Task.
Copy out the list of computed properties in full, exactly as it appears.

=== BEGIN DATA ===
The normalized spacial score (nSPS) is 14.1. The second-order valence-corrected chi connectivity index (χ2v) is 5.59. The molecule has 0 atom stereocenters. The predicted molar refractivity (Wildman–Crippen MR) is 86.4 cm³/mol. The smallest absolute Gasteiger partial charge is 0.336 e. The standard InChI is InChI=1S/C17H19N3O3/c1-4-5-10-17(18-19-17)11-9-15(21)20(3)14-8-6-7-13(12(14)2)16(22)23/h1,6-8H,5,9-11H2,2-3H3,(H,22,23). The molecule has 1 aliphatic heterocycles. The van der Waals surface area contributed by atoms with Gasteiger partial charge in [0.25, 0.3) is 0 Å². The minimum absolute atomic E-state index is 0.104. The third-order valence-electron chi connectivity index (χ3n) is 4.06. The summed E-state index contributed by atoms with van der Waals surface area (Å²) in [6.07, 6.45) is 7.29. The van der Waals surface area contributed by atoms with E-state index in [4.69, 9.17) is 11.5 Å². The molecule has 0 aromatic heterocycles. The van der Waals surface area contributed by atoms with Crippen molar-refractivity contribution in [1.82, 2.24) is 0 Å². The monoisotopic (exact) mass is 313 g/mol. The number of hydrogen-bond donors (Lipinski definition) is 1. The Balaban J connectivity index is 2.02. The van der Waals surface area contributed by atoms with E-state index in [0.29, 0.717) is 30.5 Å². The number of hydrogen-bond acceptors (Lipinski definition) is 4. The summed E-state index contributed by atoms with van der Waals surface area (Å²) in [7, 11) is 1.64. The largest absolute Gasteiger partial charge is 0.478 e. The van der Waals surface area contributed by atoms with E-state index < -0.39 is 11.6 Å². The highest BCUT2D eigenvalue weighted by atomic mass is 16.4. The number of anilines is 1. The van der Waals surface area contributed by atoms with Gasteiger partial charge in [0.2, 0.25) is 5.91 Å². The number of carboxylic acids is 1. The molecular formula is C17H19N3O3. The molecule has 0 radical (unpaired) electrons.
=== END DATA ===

The normalized spacial score (nSPS) is 14.1. The second-order valence-corrected chi connectivity index (χ2v) is 5.59. The molecule has 0 atom stereocenters. The predicted molar refractivity (Wildman–Crippen MR) is 86.4 cm³/mol. The smallest absolute Gasteiger partial charge is 0.336 e. The standard InChI is InChI=1S/C17H19N3O3/c1-4-5-10-17(18-19-17)11-9-15(21)20(3)14-8-6-7-13(12(14)2)16(22)23/h1,6-8H,5,9-11H2,2-3H3,(H,22,23). The molecule has 1 aliphatic heterocycles. The van der Waals surface area contributed by atoms with Gasteiger partial charge in [0.25, 0.3) is 0 Å². The minimum absolute atomic E-state index is 0.104. The third-order valence-electron chi connectivity index (χ3n) is 4.06. The summed E-state index contributed by atoms with van der Waals surface area (Å²) in [6.07, 6.45) is 7.29. The van der Waals surface area contributed by atoms with E-state index in [4.69, 9.17) is 11.5 Å². The molecule has 0 aromatic heterocycles. The van der Waals surface area contributed by atoms with Crippen molar-refractivity contribution in [1.82, 2.24) is 0 Å². The monoisotopic (exact) mass is 313 g/mol. The number of hydrogen-bond donors (Lipinski definition) is 1. The Balaban J connectivity index is 2.02. The van der Waals surface area contributed by atoms with E-state index in [0.29, 0.717) is 30.5 Å². The number of hydrogen-bond acceptors (Lipinski definition) is 4. The summed E-state index contributed by atoms with van der Waals surface area (Å²) in [7, 11) is 1.64. The largest absolute Gasteiger partial charge is 0.478 e. The van der Waals surface area contributed by atoms with E-state index < -0.39 is 11.6 Å². The highest BCUT2D eigenvalue weighted by atomic mass is 16.4. The number of anilines is 1. The van der Waals surface area contributed by atoms with Gasteiger partial charge in [0.2, 0.25) is 5.91 Å². The number of carboxylic acids is 1. The molecular formula is C17H19N3O3. The molecule has 0 radical (unpaired) electrons.